Call to include liquid nitrogen gas in GST

Our Bureau Kochi | Updated on March 12, 2018

Mr E. Nandakumar, Executive Director, BPCL-KR, has called for bringing LNG under the purview of proposed GST and to include it in declared goods and waive or reduce customs duty to bring down the prices so that the green fuel can be used in different sectors.

Delivering the keynote address at a seminar on LNG-based industries organised by Institute of Engineers, Kochi Chapter, he said that the initiative for uniform pricing of gas, if implemented, will act as a booster for new plants, use of cleaner fossil fuel and provide level-playing field and promote competition among industries.

Mr Nandakumar stressed the need for immediate action by way of acquisition of gas assets abroad and ensuring supplies on long-term basis to the Indian market. Captive power generation will be a major segment for gas usage, he said.

He pointed out that the share of natural gas/LNG in India's primary energy mix is expected to grow from the present 9.3 per cent to 16 per cent by the year 2025. India is ideally located to receive LNG supplies from West Asian countries and enjoys transportation advantage compared to Japan, Korea and Taiwan. The increased absorption of natural gas by the user sectors such as power and fertiliser will help minimising the dependence on imported oil, he added.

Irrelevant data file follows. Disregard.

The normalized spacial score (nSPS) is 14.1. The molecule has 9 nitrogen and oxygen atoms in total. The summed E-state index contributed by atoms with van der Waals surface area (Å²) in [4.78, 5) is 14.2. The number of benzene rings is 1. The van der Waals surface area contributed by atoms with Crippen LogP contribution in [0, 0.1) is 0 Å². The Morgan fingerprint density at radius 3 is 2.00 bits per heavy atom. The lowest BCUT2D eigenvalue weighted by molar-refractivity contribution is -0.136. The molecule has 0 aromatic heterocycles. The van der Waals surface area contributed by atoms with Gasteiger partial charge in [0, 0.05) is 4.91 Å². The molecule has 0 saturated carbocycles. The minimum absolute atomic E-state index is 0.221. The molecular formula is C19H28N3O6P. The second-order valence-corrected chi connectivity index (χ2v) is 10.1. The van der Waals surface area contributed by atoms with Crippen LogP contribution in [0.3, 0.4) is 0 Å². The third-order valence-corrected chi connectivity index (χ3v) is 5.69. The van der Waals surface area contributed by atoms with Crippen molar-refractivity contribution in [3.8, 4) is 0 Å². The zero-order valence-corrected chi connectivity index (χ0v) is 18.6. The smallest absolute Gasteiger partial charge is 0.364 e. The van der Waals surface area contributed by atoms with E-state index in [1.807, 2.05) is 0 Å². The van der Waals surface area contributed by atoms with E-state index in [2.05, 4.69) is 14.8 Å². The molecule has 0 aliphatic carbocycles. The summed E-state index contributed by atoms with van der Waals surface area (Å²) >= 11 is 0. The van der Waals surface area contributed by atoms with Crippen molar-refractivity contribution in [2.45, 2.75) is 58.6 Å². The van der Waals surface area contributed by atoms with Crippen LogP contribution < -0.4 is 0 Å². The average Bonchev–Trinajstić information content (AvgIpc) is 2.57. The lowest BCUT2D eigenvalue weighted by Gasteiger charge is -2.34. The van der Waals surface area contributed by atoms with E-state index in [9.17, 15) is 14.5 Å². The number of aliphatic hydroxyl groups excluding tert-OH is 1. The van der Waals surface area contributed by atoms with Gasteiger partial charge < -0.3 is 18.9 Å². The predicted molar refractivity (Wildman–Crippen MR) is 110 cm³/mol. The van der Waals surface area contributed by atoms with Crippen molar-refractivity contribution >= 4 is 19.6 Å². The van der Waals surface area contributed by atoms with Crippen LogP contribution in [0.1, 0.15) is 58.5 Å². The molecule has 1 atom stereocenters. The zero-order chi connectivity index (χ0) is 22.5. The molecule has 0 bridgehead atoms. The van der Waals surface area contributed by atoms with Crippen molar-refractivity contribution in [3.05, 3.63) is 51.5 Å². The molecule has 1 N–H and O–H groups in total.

Dr Sukumaran Nair, Director of Centre for Green Technology and Management, a Non-Governmental Organisation, highlighted how the commissioning of LNG Terminal at Kochi would rejuvenate the industrial development of Kerala. The project which was conceived in 1998 was dormant till the year 2007 and is now proceeding at a faster pace and is due to be commissioned in 2012.

LNG is considered as a clean and green fuel in addition to its high calorific value.

Dr Nair briefed the audience regarding the global scenario vis-a-vis LNG resources and consumption patterns. He explained how the existing industries would benefit exponentially by switching over to LNG fuel by citing the case study of the public sector FACT. FACT would turn around within a year on switching over to LNG fuel, he added.

LNG as domestic gas fuel would be cheaper and safer than the LPG stocked in cylinders at home. He cited an IIM case study which showed that the taxi drivers in New Delhi had improved their standard of living with this cost-effective fuel and this had resulted in their next generation getting better education and high-profile jobs.

Published on November 15, 2011

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